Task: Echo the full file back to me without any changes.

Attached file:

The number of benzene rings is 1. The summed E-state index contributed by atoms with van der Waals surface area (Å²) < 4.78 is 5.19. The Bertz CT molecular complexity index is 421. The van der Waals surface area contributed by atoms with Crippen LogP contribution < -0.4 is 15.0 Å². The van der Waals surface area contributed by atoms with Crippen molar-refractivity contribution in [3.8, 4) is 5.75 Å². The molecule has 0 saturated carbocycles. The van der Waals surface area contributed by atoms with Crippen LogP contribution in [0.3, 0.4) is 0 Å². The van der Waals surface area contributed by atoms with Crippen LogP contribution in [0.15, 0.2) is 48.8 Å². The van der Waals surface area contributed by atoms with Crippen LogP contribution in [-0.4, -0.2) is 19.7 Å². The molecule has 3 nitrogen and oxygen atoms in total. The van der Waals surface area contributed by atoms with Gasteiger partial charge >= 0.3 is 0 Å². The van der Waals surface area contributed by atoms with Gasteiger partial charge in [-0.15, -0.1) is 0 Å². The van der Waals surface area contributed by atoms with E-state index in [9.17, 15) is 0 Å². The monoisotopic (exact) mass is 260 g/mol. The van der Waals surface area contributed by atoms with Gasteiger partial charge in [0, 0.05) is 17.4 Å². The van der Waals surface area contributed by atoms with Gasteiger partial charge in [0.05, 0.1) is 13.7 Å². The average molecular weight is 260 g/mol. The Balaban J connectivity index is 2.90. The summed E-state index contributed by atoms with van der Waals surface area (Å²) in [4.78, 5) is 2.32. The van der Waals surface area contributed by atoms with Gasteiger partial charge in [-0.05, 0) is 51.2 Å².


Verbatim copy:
The number of benzene rings is 1. The summed E-state index contributed by atoms with van der Waals surface area (Å²) < 4.78 is 5.19. The Bertz CT molecular complexity index is 421. The van der Waals surface area contributed by atoms with Crippen LogP contribution < -0.4 is 15.0 Å². The van der Waals surface area contributed by atoms with Crippen molar-refractivity contribution in [3.8, 4) is 5.75 Å². The molecule has 0 saturated carbocycles. The van der Waals surface area contributed by atoms with Crippen LogP contribution in [0.3, 0.4) is 0 Å². The van der Waals surface area contributed by atoms with Crippen LogP contribution in [0.15, 0.2) is 48.8 Å². The van der Waals surface area contributed by atoms with Crippen LogP contribution in [-0.4, -0.2) is 19.7 Å². The molecule has 3 nitrogen and oxygen atoms in total. The van der Waals surface area contributed by atoms with Gasteiger partial charge >= 0.3 is 0 Å². The van der Waals surface area contributed by atoms with Gasteiger partial charge in [-0.15, -0.1) is 0 Å². The van der Waals surface area contributed by atoms with E-state index in [9.17, 15) is 0 Å². The monoisotopic (exact) mass is 260 g/mol. The van der Waals surface area contributed by atoms with Gasteiger partial charge in [0, 0.05) is 17.4 Å². The van der Waals surface area contributed by atoms with Gasteiger partial charge in [0.05, 0.1) is 13.7 Å². The average molecular weight is 260 g/mol. The Balaban J connectivity index is 2.90. The summed E-state index contributed by atoms with van der Waals surface area (Å²) in [4.78, 5) is 2.32. The van der Waals surface area contributed by atoms with Gasteiger partial charge in [-0.05, 0) is 51.2 Å².